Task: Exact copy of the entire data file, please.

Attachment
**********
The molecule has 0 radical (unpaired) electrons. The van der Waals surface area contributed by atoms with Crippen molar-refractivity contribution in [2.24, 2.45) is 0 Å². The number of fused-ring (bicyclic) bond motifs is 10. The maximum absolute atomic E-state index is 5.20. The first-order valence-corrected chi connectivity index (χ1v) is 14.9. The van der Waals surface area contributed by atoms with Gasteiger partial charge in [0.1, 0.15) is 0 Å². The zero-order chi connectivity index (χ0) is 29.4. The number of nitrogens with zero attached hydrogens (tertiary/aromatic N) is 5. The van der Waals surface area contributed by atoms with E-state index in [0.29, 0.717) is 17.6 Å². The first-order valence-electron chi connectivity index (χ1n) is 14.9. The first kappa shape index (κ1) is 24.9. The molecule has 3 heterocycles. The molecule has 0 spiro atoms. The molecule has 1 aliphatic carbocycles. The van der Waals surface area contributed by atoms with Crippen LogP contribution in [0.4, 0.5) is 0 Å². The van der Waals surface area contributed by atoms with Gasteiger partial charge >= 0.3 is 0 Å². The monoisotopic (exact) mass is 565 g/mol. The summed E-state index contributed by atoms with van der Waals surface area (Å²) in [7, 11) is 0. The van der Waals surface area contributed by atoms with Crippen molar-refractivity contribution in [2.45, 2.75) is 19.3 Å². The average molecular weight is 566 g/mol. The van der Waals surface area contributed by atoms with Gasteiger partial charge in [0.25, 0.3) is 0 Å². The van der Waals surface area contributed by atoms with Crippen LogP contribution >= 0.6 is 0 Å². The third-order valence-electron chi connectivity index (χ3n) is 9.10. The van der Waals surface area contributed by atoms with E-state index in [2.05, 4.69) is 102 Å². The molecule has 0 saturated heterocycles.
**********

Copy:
The molecule has 0 radical (unpaired) electrons. The van der Waals surface area contributed by atoms with Crippen molar-refractivity contribution in [2.24, 2.45) is 0 Å². The number of fused-ring (bicyclic) bond motifs is 10. The maximum absolute atomic E-state index is 5.20. The first-order valence-corrected chi connectivity index (χ1v) is 14.9. The van der Waals surface area contributed by atoms with Gasteiger partial charge in [0.1, 0.15) is 0 Å². The zero-order chi connectivity index (χ0) is 29.4. The number of nitrogens with zero attached hydrogens (tertiary/aromatic N) is 5. The van der Waals surface area contributed by atoms with E-state index in [0.29, 0.717) is 17.6 Å². The first-order valence-electron chi connectivity index (χ1n) is 14.9. The first kappa shape index (κ1) is 24.9. The molecule has 3 heterocycles. The molecule has 0 spiro atoms. The molecule has 1 aliphatic carbocycles. The van der Waals surface area contributed by atoms with Crippen LogP contribution in [0.4, 0.5) is 0 Å². The van der Waals surface area contributed by atoms with Gasteiger partial charge >= 0.3 is 0 Å². The monoisotopic (exact) mass is 565 g/mol. The summed E-state index contributed by atoms with van der Waals surface area (Å²) in [7, 11) is 0. The van der Waals surface area contributed by atoms with Crippen molar-refractivity contribution in [2.45, 2.75) is 19.3 Å². The average molecular weight is 566 g/mol. The van der Waals surface area contributed by atoms with Gasteiger partial charge in [0.25, 0.3) is 0 Å². The van der Waals surface area contributed by atoms with Crippen LogP contribution >= 0.6 is 0 Å². The third-order valence-electron chi connectivity index (χ3n) is 9.10. The van der Waals surface area contributed by atoms with E-state index in [2.05, 4.69) is 102 Å². The molecule has 0 saturated heterocycles.